Top Ten: Weekend reads: These investments can help you profit from Biden’s $2.3 trillion spending plan

United States

President Joe Biden unveiled his $ 2.3 billion American Jobs Plan on March 31. It will be mainly directed toward infrastructure repairs and improvements if a similar spending package is passed by Congress.

The plan includes $ 174 billion to spur the adoption of electric vehicles, which would benefit Tesla Inc. TSLA, -0.93%, General Motors Co. GM, +0.59% and Ford Motor Co. F, -0.65%, among others.

Strategists at Bank of America listed companies in various industries that could benefit from Biden’s infrastructure plan.

Here are more stocks and funds that can gain from the proposed spending:

Oregon points the way to retirement accounts for lower-wage workers

Brett Arends describes a plan that has set up retirement accounts for lower-income workers in Oregon. The participation rate is high because of one feature.

More on retirement planning from Alessandra Malito:

  • Inherited $ 500K? Or $ 1 million? Here’s how to make that money act like a monthly pension
  • Whether you’re 55 or 25, do this to secure your future Social Security benefits
New York legalizes marijuana

A customer buys THC leaves at the Weed World store on March 31, in New York. (Getty Images)

New York legalized marijuana for recreational use on March 31. Convictions in the state for non-violent cannabis-related crimes will be expunged. Ciara Linnane reports on the details of the legislation, its expected ripple effect across other states and a challenge for the state government as legal sellers begin to compete with the black market.

‘Light at the end of the tunnel’ for the U.S. economy

The U.S. economy added 916,000 jobs during March, which was a surprise to economists and pushed the unemployment rate down to 6.0%. Jeffry Bartash digs into the economy’s spring thaw.


  • ‘There is finally real light at the end of the tunnel’ — economists react to strong March jobs report
  • Why the drop in the unemployment rate to 6% doesn’t mean very much
An emergency-room doctor talks about how COVID-19 spreads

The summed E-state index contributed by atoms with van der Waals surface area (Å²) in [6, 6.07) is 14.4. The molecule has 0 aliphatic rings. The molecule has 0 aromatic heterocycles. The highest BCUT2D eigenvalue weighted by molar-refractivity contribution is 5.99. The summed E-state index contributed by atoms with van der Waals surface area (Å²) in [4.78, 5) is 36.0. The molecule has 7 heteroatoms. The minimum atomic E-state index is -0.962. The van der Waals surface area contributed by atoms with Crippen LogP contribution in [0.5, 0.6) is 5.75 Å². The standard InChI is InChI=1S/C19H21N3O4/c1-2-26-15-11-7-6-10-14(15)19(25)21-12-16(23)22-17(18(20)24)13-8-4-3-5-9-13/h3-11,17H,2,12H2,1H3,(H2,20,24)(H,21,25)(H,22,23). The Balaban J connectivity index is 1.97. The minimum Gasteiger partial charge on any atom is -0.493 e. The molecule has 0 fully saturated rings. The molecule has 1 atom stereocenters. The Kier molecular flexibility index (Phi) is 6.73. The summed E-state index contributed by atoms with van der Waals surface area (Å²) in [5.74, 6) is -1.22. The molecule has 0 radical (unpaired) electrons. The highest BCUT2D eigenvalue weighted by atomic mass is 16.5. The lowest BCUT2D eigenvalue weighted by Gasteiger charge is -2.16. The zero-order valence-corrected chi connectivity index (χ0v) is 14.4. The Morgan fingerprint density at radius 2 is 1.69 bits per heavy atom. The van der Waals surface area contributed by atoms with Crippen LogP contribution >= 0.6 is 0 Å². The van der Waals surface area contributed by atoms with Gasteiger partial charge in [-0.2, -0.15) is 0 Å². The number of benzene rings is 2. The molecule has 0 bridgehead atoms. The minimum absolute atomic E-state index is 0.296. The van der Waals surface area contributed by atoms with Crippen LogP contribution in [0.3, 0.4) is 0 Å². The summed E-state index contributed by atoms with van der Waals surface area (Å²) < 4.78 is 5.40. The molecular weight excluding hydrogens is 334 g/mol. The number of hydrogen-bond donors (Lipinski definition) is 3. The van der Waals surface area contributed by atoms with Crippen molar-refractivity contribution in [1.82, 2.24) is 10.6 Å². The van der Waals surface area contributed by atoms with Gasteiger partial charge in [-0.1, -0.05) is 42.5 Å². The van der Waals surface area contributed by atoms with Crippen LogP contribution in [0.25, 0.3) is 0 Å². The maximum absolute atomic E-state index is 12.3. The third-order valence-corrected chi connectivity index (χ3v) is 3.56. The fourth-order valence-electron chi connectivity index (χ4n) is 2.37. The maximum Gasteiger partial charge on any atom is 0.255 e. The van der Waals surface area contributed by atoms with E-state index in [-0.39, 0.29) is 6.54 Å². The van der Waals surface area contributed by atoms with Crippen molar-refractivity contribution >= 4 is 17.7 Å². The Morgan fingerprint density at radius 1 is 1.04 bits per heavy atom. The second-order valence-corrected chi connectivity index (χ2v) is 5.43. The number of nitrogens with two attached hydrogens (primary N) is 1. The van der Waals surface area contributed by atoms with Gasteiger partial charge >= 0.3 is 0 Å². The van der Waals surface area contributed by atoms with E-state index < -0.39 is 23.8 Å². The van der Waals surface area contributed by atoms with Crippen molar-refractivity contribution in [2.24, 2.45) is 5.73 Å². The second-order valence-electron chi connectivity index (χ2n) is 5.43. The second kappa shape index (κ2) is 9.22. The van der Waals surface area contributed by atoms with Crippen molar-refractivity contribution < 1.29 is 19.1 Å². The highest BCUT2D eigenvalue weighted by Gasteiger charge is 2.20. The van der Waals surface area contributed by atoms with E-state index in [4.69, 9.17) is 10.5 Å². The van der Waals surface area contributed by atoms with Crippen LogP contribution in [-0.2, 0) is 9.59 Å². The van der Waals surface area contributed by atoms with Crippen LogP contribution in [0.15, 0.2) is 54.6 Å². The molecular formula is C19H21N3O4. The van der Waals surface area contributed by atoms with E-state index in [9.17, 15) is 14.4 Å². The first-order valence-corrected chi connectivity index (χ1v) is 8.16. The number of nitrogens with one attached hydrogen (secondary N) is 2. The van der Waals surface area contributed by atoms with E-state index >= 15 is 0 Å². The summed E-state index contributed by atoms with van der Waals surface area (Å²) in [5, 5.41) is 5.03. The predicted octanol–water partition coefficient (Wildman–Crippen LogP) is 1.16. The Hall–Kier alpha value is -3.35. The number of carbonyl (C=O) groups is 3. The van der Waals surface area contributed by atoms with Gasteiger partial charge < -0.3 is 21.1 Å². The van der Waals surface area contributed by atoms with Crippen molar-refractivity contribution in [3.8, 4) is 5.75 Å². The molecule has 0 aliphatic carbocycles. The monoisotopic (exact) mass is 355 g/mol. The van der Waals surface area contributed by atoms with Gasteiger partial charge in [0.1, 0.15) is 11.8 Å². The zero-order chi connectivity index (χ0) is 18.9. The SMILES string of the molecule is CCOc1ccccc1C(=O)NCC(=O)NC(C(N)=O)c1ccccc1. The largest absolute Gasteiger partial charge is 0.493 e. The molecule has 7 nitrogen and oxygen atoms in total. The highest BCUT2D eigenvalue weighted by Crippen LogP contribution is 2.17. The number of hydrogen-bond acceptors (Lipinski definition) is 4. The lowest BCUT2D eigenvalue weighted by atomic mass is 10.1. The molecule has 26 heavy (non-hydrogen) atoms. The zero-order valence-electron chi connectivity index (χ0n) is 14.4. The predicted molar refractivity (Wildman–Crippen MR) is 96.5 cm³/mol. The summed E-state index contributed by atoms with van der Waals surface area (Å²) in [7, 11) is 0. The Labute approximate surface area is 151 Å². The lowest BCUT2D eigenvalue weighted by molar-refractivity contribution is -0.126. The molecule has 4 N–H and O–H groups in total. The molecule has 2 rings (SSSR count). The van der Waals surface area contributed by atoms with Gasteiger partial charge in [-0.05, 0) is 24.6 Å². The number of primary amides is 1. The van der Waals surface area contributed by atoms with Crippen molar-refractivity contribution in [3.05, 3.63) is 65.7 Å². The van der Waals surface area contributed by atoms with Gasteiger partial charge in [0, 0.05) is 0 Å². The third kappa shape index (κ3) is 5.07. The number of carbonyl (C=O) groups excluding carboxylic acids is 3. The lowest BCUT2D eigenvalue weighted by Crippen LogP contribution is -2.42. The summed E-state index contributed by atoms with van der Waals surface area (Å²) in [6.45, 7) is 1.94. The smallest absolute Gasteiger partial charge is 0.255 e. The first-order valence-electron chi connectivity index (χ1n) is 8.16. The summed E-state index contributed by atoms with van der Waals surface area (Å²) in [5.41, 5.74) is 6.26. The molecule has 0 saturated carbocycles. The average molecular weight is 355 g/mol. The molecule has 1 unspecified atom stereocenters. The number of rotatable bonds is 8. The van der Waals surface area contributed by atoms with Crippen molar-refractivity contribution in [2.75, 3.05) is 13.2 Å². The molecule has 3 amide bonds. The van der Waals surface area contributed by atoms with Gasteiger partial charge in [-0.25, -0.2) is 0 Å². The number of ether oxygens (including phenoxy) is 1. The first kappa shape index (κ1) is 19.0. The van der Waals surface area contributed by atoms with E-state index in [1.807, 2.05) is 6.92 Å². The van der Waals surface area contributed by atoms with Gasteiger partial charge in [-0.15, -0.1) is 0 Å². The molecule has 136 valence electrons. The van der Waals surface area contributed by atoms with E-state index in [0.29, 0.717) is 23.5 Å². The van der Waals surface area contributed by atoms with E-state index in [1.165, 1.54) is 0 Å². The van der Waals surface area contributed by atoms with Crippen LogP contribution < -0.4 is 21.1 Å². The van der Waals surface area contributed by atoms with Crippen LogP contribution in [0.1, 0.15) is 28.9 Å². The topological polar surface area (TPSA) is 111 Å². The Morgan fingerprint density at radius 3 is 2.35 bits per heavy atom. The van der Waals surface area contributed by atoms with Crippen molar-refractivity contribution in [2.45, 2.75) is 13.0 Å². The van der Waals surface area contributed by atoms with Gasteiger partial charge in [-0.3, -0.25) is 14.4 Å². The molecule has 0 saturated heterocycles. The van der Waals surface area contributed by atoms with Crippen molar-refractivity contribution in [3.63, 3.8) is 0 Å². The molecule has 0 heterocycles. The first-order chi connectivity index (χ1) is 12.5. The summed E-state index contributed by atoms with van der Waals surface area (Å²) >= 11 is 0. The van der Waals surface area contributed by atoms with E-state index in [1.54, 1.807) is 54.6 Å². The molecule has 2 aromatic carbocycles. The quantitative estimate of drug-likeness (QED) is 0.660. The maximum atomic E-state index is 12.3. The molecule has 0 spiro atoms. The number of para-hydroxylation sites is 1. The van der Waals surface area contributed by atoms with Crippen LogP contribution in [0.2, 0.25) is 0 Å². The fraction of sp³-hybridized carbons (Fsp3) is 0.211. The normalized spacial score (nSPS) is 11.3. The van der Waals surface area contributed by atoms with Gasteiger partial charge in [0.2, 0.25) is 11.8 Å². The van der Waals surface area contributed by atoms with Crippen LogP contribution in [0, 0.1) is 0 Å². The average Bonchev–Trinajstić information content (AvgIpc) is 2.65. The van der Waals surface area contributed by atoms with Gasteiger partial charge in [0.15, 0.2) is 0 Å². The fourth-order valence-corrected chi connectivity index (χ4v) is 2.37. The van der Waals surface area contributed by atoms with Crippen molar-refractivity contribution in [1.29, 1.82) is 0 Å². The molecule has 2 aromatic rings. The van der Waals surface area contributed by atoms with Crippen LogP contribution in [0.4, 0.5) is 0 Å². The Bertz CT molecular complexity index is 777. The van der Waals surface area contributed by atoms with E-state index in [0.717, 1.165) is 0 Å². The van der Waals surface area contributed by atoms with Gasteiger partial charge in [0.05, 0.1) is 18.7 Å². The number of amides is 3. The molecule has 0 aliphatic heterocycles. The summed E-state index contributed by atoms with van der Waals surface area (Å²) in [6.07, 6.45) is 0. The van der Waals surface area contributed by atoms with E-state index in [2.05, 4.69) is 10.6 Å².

(MarketWatch photo illustration/Dr. Elissa Schechter-Perkins)

Jaimy Lee interviews Dr. Elissa Schechter-Perkins, an emergency-room doctor at Boston Medical Center who participated in research indicating children attending school are just as safe from COVID-19 transmission if they are kept three feet apart as they would be under the old CDC guideline of six-foot separations.

Tax tips

The Internal Revenue Service has extended this year’s individual tax-return filing deadline to May 17 from the usual April 15.

CD Moriarty explains how capital gains taxes can affect people who sell or inherit homes.

Andrew Keshner discusses how converting a traditional IRA to a Roth IRA might help you avoid taxes if you are affected by higher tax rates expected as Congress and President Biden increase federal spending.

That impractical COVID-19 vaccination card

(MarketWatch photo illustration/iStockphoto/CDC)

In an effort to prove that bureaucrats can occasionally make mystifying decisions, the Centers for Disease Control designed a coronavirus vaccination record card that is too large to fit in most wallets. Nicole Lyn Pesce has practical advice on how to keep your card safe and make sure it has all the information you need it to have.

This billionaire entrepreneur says Elon Musk is wrong about autonomous driving

Weston Blasi interviews Austin Russell, the founder of Luminar Technologies Inc. LAZR, +0.49%, who discusses the conflict between supporters and detractors of Lidar technology, which can be used for navigation and control in autonomous vehicles.

What the big SPACs might buy

SPACs — special purpose acquisition companies — have become a popular way for companies to go public quickly. Jeff Reeves looks at nine large SPACs, explains which deep-pocket investors are behind them and which companies they are looking to bring public.

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